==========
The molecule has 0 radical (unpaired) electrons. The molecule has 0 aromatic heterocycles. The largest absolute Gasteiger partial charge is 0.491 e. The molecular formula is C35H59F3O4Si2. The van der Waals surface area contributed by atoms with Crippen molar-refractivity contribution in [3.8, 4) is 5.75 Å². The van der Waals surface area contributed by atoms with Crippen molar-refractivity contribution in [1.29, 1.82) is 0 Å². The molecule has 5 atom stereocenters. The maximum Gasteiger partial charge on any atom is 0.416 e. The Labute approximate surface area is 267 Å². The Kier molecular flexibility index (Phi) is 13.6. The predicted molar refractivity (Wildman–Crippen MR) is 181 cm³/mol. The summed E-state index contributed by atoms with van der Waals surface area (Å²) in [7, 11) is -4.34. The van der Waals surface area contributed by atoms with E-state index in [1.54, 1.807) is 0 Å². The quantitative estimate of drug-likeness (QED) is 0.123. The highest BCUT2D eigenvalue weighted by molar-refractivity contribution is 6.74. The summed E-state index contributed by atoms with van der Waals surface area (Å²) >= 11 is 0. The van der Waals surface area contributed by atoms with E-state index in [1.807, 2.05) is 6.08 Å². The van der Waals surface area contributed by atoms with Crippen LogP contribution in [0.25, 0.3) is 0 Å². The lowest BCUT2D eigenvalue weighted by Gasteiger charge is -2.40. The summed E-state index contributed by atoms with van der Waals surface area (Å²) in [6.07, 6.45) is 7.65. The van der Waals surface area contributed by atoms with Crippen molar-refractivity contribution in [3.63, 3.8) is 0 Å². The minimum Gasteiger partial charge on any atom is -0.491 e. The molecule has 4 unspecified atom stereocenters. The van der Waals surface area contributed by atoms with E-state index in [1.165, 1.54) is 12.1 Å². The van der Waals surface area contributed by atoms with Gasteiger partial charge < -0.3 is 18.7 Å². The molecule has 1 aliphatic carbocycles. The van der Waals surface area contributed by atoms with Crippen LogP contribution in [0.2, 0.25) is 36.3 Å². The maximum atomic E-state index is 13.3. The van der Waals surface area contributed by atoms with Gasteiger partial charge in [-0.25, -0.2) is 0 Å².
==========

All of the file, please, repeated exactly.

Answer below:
The molecule has 0 radical (unpaired) electrons. The molecule has 0 aromatic heterocycles. The largest absolute Gasteiger partial charge is 0.491 e. The molecular formula is C35H59F3O4Si2. The van der Waals surface area contributed by atoms with Crippen molar-refractivity contribution in [3.8, 4) is 5.75 Å². The van der Waals surface area contributed by atoms with Crippen molar-refractivity contribution in [1.29, 1.82) is 0 Å². The molecule has 5 atom stereocenters. The maximum Gasteiger partial charge on any atom is 0.416 e. The Labute approximate surface area is 267 Å². The Kier molecular flexibility index (Phi) is 13.6. The predicted molar refractivity (Wildman–Crippen MR) is 181 cm³/mol. The summed E-state index contributed by atoms with van der Waals surface area (Å²) in [7, 11) is -4.34. The van der Waals surface area contributed by atoms with E-state index in [1.54, 1.807) is 0 Å². The quantitative estimate of drug-likeness (QED) is 0.123. The highest BCUT2D eigenvalue weighted by molar-refractivity contribution is 6.74. The summed E-state index contributed by atoms with van der Waals surface area (Å²) >= 11 is 0. The van der Waals surface area contributed by atoms with E-state index in [1.807, 2.05) is 6.08 Å². The van der Waals surface area contributed by atoms with Crippen LogP contribution in [0.25, 0.3) is 0 Å². The lowest BCUT2D eigenvalue weighted by Gasteiger charge is -2.40. The summed E-state index contributed by atoms with van der Waals surface area (Å²) in [6.07, 6.45) is 7.65. The van der Waals surface area contributed by atoms with Crippen molar-refractivity contribution in [3.63, 3.8) is 0 Å². The minimum Gasteiger partial charge on any atom is -0.491 e. The molecule has 4 unspecified atom stereocenters. The van der Waals surface area contributed by atoms with E-state index in [1.165, 1.54) is 12.1 Å². The van der Waals surface area contributed by atoms with Gasteiger partial charge < -0.3 is 18.7 Å². The molecule has 1 aliphatic carbocycles. The van der Waals surface area contributed by atoms with Crippen LogP contribution in [0.2, 0.25) is 36.3 Å². The maximum atomic E-state index is 13.3. The van der Waals surface area contributed by atoms with Gasteiger partial charge in [-0.25, -0.2) is 0 Å².